January 11, 2012 at 8:19 am | Posted in small law, the book biz | 1 Comment
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In my current job, I need to do a fair amount of networking. When I was a BigLaw corporate lawyer, I spent my weeknights billing big corporate clients. Junior lawyers had no real client interaction, so networking was entirely self-initiated in anticipation of the day when you would want to flee BigLaw (or they let you go).

As a mother, one really didn’t have time to network anyway. You do your work, you go home and put your children to bed, and then you log back in and bill, bill, bill to try to make up the deficit of leaving working early.

Now, however, I work for a very small firm and am expected to generate a degree of business. In addition, as a literary agent I represent a number of authors and am expected to keep finding more. So I have built into my personal “business plan” that I go to an event one night a week. I set that expectation with our nanny, and I try to tell her as far ahead as possible which night that will be. Often, my husband is out with clients one night a week, as well, and while we try to make sure they are different nights, on some nights the nanny ends up putting the children to bed (which causes me a pang of guilt).

On one hand, being in an entrepreneurial environment with small children is challenging. There is of course quite a great deal more business generation I could and arguably should be doing to try to build up my own little practice. And I still do have to bill a certain number of hours in order to cover costs and, um, make money. I don’t think I was entirely aware of this when I left the corporate world.

On the other hand, there is something really great about changing up the “bed, bath & beyond” routine for a night and mingling with creative people, often holding a glass of wine. Of course, when the event is over at 9 p.m. and I have to get myself home and wind down and then the children are up, just as the moon sets at a very early hour, I vow to go to sleep by 8 p.m. the following night.

It’s all a balance and a juggle, isn’t it?



April 16, 2009 at 3:09 pm | Posted in read this, the media | 2 Comments
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Last night I attended a seminar on social media networking for journalists led by one of my former professors at Columbia J-School, Sree Sreenivasan, who has become a kind of new media/technology guru. At the time, he taught a course called something like, “New Media for Journalists,” in which we learned how to use the Internet for research and maybe how to create a webpage. In other words, there wasn’t much to the class (frankly, I remember finding it irrelevant — no offense Sree. You were just way ahead of all of us — I mean, I only acquired a legit email address in 1995…).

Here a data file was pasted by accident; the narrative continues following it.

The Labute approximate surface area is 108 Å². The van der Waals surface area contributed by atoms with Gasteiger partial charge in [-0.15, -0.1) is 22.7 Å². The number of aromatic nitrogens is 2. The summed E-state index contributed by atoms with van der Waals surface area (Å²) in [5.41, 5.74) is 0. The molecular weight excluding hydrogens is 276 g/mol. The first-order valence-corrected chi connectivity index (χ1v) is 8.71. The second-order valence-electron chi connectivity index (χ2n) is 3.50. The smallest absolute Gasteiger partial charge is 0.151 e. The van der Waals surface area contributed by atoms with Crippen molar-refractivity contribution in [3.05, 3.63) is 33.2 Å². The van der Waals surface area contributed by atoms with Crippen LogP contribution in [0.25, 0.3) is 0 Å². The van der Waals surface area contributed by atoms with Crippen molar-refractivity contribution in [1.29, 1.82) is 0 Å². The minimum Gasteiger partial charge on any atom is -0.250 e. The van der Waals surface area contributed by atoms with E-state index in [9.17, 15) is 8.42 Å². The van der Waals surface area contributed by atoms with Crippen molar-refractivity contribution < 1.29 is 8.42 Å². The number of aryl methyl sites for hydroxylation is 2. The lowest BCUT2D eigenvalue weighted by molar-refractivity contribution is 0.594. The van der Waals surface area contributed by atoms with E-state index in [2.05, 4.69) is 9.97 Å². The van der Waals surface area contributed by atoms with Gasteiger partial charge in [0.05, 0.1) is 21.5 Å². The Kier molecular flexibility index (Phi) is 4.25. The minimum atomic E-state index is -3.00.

Of course, little did we know back in the mid-1990s how integrated journalism and the internet would become, and how this integretation would “threaten” traditional media. If I were still a print journalist right now, I would be fighting like hell to get as many Twitter followers as possible (Sree mentioned that some guy had just scored a book deal based on his Tweets — blogs are, like, so over) and would of course have a blog. Yet, were my employer a newspaper, they’d probably be fighting me every step of the way, lest I give my content away for free.
>My brother-in-law, the internet-savvy Pax Arcana, had a witty (as always) — but yet astute and insightful — post yesterday analyzing this impass and the looming failure of traditional media. Yes, it will cease to exist as we know it. And until recently I was one of the traditionalists who would argue, “You can’t let a newspaper fail.” But face it Bostonians: someone is going to buy the Boston Globe, sell off its cumbersome assets (printing presses, trucks), outsource weekend delivery, and move almost everything online.
Anyway, the overall point of the seminar was that the conversation (the big, meta conversation) is now online. It’s on Facebook, Twitter, and even LinkedIn. So journalists have to get in there — to get story ideas, to make contacts. This may seem obvious, but if you think about it philosophically (or even from a marketing perspective) it can be kind of overwhelming.* And, of course, media companies have to be where the conversation is, as well, so they too need Facebook pages or Twitter feeds. (That’s why CNN and Astin Kutcher apprarently are locked in an epic battle to be the first to claim one million Twitter followers. For reals.)
And, to that end, Marbury v. Madison Ave. has to be there too — so you can now follow me on Twitter (where you’ll get a Tweet each time I have a new post, or with links to other articles and tweets, and/or whatever else I figure out you can do on there).

*And exciting. Last night’s event reminded me how passionate I am about the media on that very meta/philosophical level — as much about the industry and its scope as about the craft itself.

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